“One aspect that I really like about the Oxford conference is that the people in attendance seem to understand books not simply as entertainment or business but books as momentous things — as vehicles of epiphany and social change and art,” said Ray. “Books are important at the level of marrow.”
Conference sessions at UM are open to the public without charge; however, preregistration is recommended to ensure seating. Reservations and advance payment are required for three optional conference events: a cocktail buffet with panelists at Isom Place ($50), cocktail party with panelists at Off Square Books ($25) and country dinner at Taylor Catfish ($25).
The Welty event in Jackson is free and open to the public. Reservations and advance payment of $50 are required for a related April 4 dinner at the Old Capitol Inn (price includes cocktails and gratuity). Registration and advance payment of $350 are required for the Delta literary tour.
The 2004 Oxford Conference for the Book is sponsored by UMs Center for the Study of Southern Culture, Square Books, Junior Auxiliary of Oxford, Lafayette Co. Literacy Council and Oxford Tourism Council. The event is partially funded by UM, R&B Feder Foundation for the Beaux Arts, National Endowment for the Arts, Tribal State Compact Fund, Mississippi Humanities Council and Yoknapatawpha Arts Council.
The Welty program is sponsored by CSSC and the Mississippi Department of Archives and History, and is made possible by a grant from NEA. The Delta tour is sponsored by CSSC and Viking Range Corp.
To register for the conference, Welty event or Delta tour, or for more information, visit www.olemiss.edu/depts/south/. For assistance related to a disability, call 662-915-7236.
Literary programs in Jackson, Delta bookend Oxford Book Conference
March 10, 2004
By Jennifer Southall
OXFORD, Miss. — With appearances by such diverse writers as Roy Blount Jr., Kaye Gibbons, William Jay Smith, Mildred D. Taylor and Sebastian Junger, the 2004 Oxford Conference for the Book is sure to delight literary enthusiasts of all stripes.
But for those who want more, conference organizers have scheduled two additional offerings on days immediately before and after the April 1-4 conference at the University of Mississippi: a literary tour of the Mississippi Delta March 29-April 1 and several events in Jackson April 4-5 related to Eudora Welty.
To register for the conference, Welty events and Delta tour, or for more information, visit www.olemiss.edu/depts/south/ or call 662-915-5993.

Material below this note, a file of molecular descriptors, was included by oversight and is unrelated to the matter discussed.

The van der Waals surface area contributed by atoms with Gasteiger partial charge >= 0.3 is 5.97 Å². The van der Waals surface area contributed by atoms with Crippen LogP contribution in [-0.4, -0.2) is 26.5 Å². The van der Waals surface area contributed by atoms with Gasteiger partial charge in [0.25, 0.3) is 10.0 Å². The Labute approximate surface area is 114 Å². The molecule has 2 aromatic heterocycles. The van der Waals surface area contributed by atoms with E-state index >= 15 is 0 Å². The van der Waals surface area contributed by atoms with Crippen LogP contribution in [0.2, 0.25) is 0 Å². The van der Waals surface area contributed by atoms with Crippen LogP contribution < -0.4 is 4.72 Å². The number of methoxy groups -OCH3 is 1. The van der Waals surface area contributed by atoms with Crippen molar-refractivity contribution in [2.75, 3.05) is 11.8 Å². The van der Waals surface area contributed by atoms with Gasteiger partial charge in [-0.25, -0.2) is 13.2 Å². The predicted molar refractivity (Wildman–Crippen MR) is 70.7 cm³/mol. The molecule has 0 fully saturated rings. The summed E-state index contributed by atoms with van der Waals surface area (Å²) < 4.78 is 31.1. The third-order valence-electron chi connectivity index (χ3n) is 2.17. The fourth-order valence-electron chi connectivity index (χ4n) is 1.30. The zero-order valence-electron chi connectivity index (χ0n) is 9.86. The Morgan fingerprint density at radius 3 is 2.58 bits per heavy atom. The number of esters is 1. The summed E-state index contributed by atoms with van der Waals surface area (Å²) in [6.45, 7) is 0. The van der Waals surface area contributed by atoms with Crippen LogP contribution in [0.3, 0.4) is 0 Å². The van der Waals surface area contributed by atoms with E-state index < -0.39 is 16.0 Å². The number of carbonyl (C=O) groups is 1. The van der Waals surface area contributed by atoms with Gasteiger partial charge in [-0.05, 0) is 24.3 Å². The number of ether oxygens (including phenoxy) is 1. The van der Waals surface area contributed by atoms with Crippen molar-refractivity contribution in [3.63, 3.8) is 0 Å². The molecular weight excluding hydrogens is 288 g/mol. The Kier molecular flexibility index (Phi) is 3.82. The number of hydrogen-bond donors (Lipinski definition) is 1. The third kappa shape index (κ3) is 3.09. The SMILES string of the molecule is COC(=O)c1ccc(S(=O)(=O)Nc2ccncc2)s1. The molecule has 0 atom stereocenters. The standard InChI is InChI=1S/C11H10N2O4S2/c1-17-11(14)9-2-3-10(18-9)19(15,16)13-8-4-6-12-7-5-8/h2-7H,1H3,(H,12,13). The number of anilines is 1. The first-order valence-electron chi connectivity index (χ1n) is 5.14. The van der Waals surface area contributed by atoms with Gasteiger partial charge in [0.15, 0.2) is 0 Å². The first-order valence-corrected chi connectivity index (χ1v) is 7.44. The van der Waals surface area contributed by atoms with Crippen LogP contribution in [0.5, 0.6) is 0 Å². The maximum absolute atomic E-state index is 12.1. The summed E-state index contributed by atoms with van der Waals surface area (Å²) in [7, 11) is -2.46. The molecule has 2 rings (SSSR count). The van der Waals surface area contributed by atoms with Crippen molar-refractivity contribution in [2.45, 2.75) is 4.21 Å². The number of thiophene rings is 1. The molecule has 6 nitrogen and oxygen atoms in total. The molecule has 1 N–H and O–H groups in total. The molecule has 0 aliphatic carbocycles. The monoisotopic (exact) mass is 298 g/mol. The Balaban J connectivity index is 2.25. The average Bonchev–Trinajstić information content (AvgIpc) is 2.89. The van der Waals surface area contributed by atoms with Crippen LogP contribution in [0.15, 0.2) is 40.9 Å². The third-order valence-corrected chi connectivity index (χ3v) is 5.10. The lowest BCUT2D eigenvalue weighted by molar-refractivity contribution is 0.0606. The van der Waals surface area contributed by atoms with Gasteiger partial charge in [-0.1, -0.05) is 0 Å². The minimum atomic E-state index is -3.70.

“The Delta has a rich history of music and food,” said Jimmy Thomas, a Delta native and guide for part of the tour, which includes stops in Greenwood, Greenville and Clarksdale. “But just as important — perhaps even more important — is its rich literary history.”
An abundance of literary culture also can be found at 119 Pinehurst in Jackson, the address of Eudora Weltys home. Although the house where Welty spent more than 76 years is not open to the public, the newly restored gardens that Welty maintained with her mother open in early April and are on the Jackson itinerary.
“To see the garden itself — the flowers and plants evokes passages and imagery that Eudora wrote about in her stories,” said Mary Alice Welty White, Weltys niece and the home's curator.
The Delta literary tour, organized by UMs Center for the Study of Southern Culture and the Viking Range Corp., begins in Greenwood, home base for the tour. The first leg of the trip offers participants the opportunity to explore the town where legendary bluesman Robert Johnson was put to rest and where playwright Endesha Ida Mae Holland spent her youth.
The second day of the tour is spent exploring Greenville, home of novelist Beverly Lowry and Vogue senior writer Julia Reed, as well as writers William Alexander Percy, Walker Percy and Shelby Foote. On hand for the tour, Lowry and Reed are scheduled to read from their works at Greenvilles McCormick Book End. Also, Kenneth Holditch, professor emeritus at the University of New Orleans, gives a talk on Walker Percy and his circle of literary friends.
Greenville, in the heart of the Delta, has produced more writers per capita than any other city in the United States, according to Thomas, managing editor for the new edition of the Encyclopedia of Southern Culture, scheduled to be published by CSSC in 2005.